To shorten a long tale, my VAR filled a lorry with supplies that afternoon and hired a bloke to drive it from Dallas to our HQ in Houston. My three techs and I met the truck and spent the night unboxing and deploying 80 17-inch CRT monitors, keyboards, mice, mousepads, coffee cups, pencil sets and legal pads to every workspace in the building where there wasn’t already a setup. We didn’t have actual computers to connect, so we positioned everything to look like a real person worked there by angling the props to look like users had ‘customized’ their workspaces. When the hysterical executive came in the next day, the office looked fully populated. The idiot happily left us alone and bothered someone else. Mission accomplished. It only cost us a little over $400,000 (£325,000)… 
When our ‘VIP visitors’ arrived later that afternoon, most of them accepted the pitch that we were a much larger company than we really were. To be fair, most of our ‘gusts’ only came for the free booze. They obediently followed the PR bunnies down to our ‘fishbowl’ data centre to ‘ooh’ and ‘ah’ over the shiny, blinky server racks and then shuffled quickly back to the the drinks stations.
One fellow, however, seemed put off by our show. He asked who represented IT and got directed to me. The fellow introduced himself as an IT director and said that something was bugging him about our setup. It had struck him while he was walking through our cubicle farms that he hadn’t heard nearly enough cooling fans for the number of powered-on workstations. I grinned and suggested that he sneak a peek under one of the ‘quiet’ desks. He did, and noticed the lack of anything connected. When he came back for a freshened drink, he jovially accused us of running a Potemkin office. I told him that he was completely right. Well spotted. He’d won a free beverage.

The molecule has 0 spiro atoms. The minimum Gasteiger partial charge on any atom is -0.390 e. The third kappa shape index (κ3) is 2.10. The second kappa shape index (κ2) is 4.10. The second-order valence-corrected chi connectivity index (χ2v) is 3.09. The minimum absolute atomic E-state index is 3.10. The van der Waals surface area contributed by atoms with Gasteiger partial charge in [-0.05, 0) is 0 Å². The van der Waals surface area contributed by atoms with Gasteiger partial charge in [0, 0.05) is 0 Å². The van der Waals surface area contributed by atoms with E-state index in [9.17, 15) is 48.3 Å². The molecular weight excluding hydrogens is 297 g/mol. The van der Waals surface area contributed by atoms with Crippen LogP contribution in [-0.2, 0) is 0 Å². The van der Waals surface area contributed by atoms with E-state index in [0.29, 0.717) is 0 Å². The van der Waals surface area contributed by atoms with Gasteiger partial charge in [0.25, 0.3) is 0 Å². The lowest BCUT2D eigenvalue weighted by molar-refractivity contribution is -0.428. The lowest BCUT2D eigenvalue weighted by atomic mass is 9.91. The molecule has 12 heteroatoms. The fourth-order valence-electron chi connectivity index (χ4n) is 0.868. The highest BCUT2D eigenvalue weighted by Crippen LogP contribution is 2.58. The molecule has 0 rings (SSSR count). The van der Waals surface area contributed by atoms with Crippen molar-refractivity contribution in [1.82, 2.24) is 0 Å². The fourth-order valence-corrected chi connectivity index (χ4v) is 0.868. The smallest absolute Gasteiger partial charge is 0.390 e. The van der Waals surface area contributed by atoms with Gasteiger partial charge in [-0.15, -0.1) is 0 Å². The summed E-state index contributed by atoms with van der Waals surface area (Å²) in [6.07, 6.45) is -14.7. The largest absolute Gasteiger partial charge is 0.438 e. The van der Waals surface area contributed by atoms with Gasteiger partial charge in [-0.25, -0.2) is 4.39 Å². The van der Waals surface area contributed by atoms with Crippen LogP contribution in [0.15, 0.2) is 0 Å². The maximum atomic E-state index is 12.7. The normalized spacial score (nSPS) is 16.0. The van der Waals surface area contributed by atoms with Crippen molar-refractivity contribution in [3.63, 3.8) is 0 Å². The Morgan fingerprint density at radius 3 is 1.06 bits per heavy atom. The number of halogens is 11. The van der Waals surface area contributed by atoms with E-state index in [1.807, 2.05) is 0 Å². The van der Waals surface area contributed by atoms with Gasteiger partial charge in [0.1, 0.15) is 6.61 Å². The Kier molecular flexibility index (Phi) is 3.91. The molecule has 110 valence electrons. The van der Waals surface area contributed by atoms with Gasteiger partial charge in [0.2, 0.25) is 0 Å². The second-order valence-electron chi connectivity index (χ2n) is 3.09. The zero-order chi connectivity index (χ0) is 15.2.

The anonymous IT director who saw through our ruse lost his suspension of disbelief because his professional experience alerted him that something in the scene didn’t ring true. From that moment on, he had a hard time taking our presentation seriously. If we got one major detail wrong, it made him call all of the other details into question. He couldn’t recapture his initial sense of interest. His example, I think, proves that the rule: If an element of any sort of performance art (be it sales or stage work) is jarringly out of place, it will alienate those viewers who notice the mistake.
I’m not suggesting that companies stop employing stagecraft and fantasy to sell their products – that’ll never happen. Rather, I’m suggesting that sales and marketing folks who want to maximize their audiences’ enjoyment of the show would be well served to follow the example set by highly-successful television producers. Employ real experts from the markets and functions that they’re targeting to help dress the set, hone the dialogue and otherwise make the presentations as realistic as possible. Those seemingly little touches – like battered old printer-copiers and noisy PC exhaust fans – can make all the difference in whether or not a knowledgeable viewer sticks around to see the end of the show or walks away soured.
 I can’t spend an idle Saturday binge-watching episodes like most of my friends because I’m busy writing this column.
 I’m writing this column on a former tech company’s executive conference room table. I bought it for pennies on the dollar 15 years ago, and it’s still soldiering on as my desk.
 One of the many reasons that the company never made a profit.
Title Allusion: Drew Goddard (creator), Daredevil, (2015 Television Series)
POC is Keil Hubert, firstname.lastname@example.org
Follow him on Twitter at @keilhubert.
You can buy his books on IT leadership, IT interviewing, horrible bosses and understanding workplace culture at the Amazon Kindle Store.
Keil Hubert is a retired U.S. Air Force ‘Cyberspace Operations’ officer, with over ten years of military command experience. He currently consults on business, security and technology issues in Texas. He’s built dot-com start-ups for KPMG Consulting, created an in-house consulting practice for Yahoo!, and helped to launch four small businesses (including his own).
Keil’s experience creating and leading IT teams in the defense, healthcare, media, government and non-profit sectors has afforded him an eclectic perspective on the integration of business needs, technical services and creative employee development… This serves him well as Business Technology’s resident U.S. blogger.